Concern over grades and curiosity for learning are two separate things

Mr Tan Peng Boon seems to have mixed up grades and learning in his letter (Give students the option to stick with current education system; Nov 7).

The obsession with grades does not always translate into learning. Many A grades are engineered through repetitive practice of the 10-year series books, tuition classes, rote learning, remedial lessons and more - efforts which we have come to label as "hard work".

Such endeavours hardly spark joy or invite curiosity. If not for exams and grades, I wonder how much self-initiated learning there will be in students. What happened to learning for learning's sake?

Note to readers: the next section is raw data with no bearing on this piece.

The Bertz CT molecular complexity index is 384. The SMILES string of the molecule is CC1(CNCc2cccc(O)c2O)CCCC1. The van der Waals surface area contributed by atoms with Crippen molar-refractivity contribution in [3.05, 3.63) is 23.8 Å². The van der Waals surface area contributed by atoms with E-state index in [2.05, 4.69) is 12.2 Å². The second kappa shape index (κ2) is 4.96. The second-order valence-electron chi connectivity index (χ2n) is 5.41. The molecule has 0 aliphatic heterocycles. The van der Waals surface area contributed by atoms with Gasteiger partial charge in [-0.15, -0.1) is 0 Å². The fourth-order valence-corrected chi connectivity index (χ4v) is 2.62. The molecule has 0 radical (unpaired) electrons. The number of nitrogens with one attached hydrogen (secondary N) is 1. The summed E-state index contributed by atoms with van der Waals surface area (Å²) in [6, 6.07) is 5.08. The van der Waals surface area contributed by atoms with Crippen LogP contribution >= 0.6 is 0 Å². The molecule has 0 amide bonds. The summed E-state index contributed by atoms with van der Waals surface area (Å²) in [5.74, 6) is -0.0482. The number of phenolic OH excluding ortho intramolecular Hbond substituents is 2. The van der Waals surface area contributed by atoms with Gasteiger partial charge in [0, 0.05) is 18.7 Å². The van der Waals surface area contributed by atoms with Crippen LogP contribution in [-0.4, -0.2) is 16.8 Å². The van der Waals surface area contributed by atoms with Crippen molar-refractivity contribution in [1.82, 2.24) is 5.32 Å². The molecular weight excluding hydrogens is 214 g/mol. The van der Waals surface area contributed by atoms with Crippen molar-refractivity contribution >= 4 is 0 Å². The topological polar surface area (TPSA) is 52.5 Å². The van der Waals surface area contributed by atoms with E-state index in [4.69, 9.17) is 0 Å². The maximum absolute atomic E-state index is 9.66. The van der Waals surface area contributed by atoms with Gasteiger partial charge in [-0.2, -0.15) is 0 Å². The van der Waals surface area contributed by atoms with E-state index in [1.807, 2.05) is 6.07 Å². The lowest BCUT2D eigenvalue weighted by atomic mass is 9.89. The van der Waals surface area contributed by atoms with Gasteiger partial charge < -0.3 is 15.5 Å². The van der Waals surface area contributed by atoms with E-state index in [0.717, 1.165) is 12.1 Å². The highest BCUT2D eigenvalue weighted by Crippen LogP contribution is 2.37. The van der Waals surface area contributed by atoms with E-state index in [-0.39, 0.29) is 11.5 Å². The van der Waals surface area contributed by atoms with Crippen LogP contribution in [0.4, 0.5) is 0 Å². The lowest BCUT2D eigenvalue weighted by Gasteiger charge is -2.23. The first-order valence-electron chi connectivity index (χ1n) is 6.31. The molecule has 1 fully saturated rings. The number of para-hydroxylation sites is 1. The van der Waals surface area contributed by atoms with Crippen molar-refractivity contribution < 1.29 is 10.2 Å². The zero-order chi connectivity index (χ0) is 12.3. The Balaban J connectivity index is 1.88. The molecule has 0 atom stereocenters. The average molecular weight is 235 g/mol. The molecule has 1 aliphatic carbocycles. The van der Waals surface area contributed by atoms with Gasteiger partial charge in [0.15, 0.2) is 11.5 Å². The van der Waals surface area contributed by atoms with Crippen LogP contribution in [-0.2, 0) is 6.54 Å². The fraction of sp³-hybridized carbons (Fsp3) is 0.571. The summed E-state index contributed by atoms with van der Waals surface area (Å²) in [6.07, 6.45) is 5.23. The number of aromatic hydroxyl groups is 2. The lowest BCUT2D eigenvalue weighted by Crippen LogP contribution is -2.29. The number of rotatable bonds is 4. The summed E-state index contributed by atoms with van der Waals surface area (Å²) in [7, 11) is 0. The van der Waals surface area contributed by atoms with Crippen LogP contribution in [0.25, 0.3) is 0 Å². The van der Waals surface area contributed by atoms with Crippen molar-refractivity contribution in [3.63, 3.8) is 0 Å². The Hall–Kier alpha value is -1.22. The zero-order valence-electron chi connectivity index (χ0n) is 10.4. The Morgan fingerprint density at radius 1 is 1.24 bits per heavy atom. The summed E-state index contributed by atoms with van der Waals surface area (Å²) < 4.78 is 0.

Perhaps the Ministry of Education has now done away with the one-size-fits-all system - the archaic system where only grades matter. The new changes aim to widen recognition of natural gifts and skills which are better identified through exposure to different environments and stimuli such as field trips, experiments and other more unconventional methods of acquiring knowledge.

At the end of the day, it is not about avoiding stress but, rather, finding out what each individual deems worthy of stress - for example, sports, games, art or even the pursuit of academic excellence.

I don't think Albert Einstein or Isaac Newton needed grades to motivate them to keep pushing and stressing about their theories and inventions. They were not competing with anyone and, yet, constantly challenged themselves.

I believe, with the recent changes, we are on the right track.

Tony Tan Song Huat

A version of this article appeared in the print edition of The Straits Times on November 10, 2018, with the headline 'Concern over grades and curiosity for learning are two separate things'. Print Edition | Subscribe